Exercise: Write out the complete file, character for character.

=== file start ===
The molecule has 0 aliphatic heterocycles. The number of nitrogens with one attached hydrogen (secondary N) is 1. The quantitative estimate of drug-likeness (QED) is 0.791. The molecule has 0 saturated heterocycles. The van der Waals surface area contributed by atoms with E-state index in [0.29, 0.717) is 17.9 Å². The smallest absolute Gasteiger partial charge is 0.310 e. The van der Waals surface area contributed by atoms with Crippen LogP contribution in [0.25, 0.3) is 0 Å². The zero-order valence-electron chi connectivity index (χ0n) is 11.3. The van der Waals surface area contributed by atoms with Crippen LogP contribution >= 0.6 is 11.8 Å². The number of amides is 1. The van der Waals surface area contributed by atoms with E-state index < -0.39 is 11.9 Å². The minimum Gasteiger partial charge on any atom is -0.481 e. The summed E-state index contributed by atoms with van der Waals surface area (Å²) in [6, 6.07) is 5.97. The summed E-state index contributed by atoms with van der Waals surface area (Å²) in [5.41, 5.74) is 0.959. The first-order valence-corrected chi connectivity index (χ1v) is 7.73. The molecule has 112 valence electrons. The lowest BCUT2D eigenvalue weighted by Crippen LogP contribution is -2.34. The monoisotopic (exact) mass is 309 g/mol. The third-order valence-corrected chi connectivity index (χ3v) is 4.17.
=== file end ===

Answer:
The molecule has 0 aliphatic heterocycles. The number of nitrogens with one attached hydrogen (secondary N) is 1. The quantitative estimate of drug-likeness (QED) is 0.791. The molecule has 0 saturated heterocycles. The van der Waals surface area contributed by atoms with E-state index in [0.29, 0.717) is 17.9 Å². The smallest absolute Gasteiger partial charge is 0.310 e. The van der Waals surface area contributed by atoms with Crippen LogP contribution in [0.25, 0.3) is 0 Å². The zero-order valence-electron chi connectivity index (χ0n) is 11.3. The van der Waals surface area contributed by atoms with Crippen LogP contribution >= 0.6 is 11.8 Å². The number of amides is 1. The van der Waals surface area contributed by atoms with E-state index < -0.39 is 11.9 Å². The minimum Gasteiger partial charge on any atom is -0.481 e. The summed E-state index contributed by atoms with van der Waals surface area (Å²) in [6, 6.07) is 5.97. The summed E-state index contributed by atoms with van der Waals surface area (Å²) in [5.41, 5.74) is 0.959. The first-order valence-corrected chi connectivity index (χ1v) is 7.73. The molecule has 112 valence electrons. The lowest BCUT2D eigenvalue weighted by Crippen LogP contribution is -2.34. The monoisotopic (exact) mass is 309 g/mol. The third-order valence-corrected chi connectivity index (χ3v) is 4.17.